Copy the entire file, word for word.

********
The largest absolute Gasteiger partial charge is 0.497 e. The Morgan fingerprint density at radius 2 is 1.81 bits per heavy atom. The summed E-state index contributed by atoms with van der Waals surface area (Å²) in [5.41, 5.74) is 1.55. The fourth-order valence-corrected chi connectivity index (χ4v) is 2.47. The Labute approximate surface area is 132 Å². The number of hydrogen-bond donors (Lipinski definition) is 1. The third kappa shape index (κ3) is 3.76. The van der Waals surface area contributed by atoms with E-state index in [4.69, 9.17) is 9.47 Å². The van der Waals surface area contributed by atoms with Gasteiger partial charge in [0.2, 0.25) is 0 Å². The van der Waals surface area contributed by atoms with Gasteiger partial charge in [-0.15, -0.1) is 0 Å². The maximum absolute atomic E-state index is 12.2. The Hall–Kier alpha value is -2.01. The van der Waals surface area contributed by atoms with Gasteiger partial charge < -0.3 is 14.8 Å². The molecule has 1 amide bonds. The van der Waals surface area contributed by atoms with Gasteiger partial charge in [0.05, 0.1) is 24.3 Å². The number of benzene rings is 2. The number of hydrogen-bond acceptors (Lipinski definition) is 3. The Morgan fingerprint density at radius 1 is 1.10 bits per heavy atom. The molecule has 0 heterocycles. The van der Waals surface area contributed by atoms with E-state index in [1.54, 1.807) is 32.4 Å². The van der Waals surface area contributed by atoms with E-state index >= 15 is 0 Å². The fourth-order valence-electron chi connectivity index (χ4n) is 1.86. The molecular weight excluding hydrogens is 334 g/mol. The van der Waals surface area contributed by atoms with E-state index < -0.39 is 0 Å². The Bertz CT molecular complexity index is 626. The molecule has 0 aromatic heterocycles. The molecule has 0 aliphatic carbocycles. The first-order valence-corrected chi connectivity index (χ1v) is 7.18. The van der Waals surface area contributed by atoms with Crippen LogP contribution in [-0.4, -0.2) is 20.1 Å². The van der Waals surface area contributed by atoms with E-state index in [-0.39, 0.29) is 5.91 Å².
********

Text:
The largest absolute Gasteiger partial charge is 0.497 e. The Morgan fingerprint density at radius 2 is 1.81 bits per heavy atom. The summed E-state index contributed by atoms with van der Waals surface area (Å²) in [5.41, 5.74) is 1.55. The fourth-order valence-corrected chi connectivity index (χ4v) is 2.47. The Labute approximate surface area is 132 Å². The number of hydrogen-bond donors (Lipinski definition) is 1. The third kappa shape index (κ3) is 3.76. The van der Waals surface area contributed by atoms with E-state index in [4.69, 9.17) is 9.47 Å². The van der Waals surface area contributed by atoms with Gasteiger partial charge in [0.2, 0.25) is 0 Å². The van der Waals surface area contributed by atoms with Gasteiger partial charge in [-0.15, -0.1) is 0 Å². The maximum absolute atomic E-state index is 12.2. The Hall–Kier alpha value is -2.01. The van der Waals surface area contributed by atoms with Gasteiger partial charge < -0.3 is 14.8 Å². The molecule has 1 amide bonds. The van der Waals surface area contributed by atoms with Gasteiger partial charge in [0.05, 0.1) is 24.3 Å². The number of benzene rings is 2. The number of hydrogen-bond acceptors (Lipinski definition) is 3. The Morgan fingerprint density at radius 1 is 1.10 bits per heavy atom. The molecule has 0 heterocycles. The van der Waals surface area contributed by atoms with E-state index in [1.54, 1.807) is 32.4 Å². The van der Waals surface area contributed by atoms with E-state index >= 15 is 0 Å². The fourth-order valence-electron chi connectivity index (χ4n) is 1.86. The molecular weight excluding hydrogens is 334 g/mol. The van der Waals surface area contributed by atoms with E-state index < -0.39 is 0 Å². The Bertz CT molecular complexity index is 626. The molecule has 0 aromatic heterocycles. The molecule has 0 aliphatic carbocycles. The first-order valence-corrected chi connectivity index (χ1v) is 7.18. The van der Waals surface area contributed by atoms with Crippen LogP contribution in [-0.4, -0.2) is 20.1 Å². The van der Waals surface area contributed by atoms with E-state index in [-0.39, 0.29) is 5.91 Å².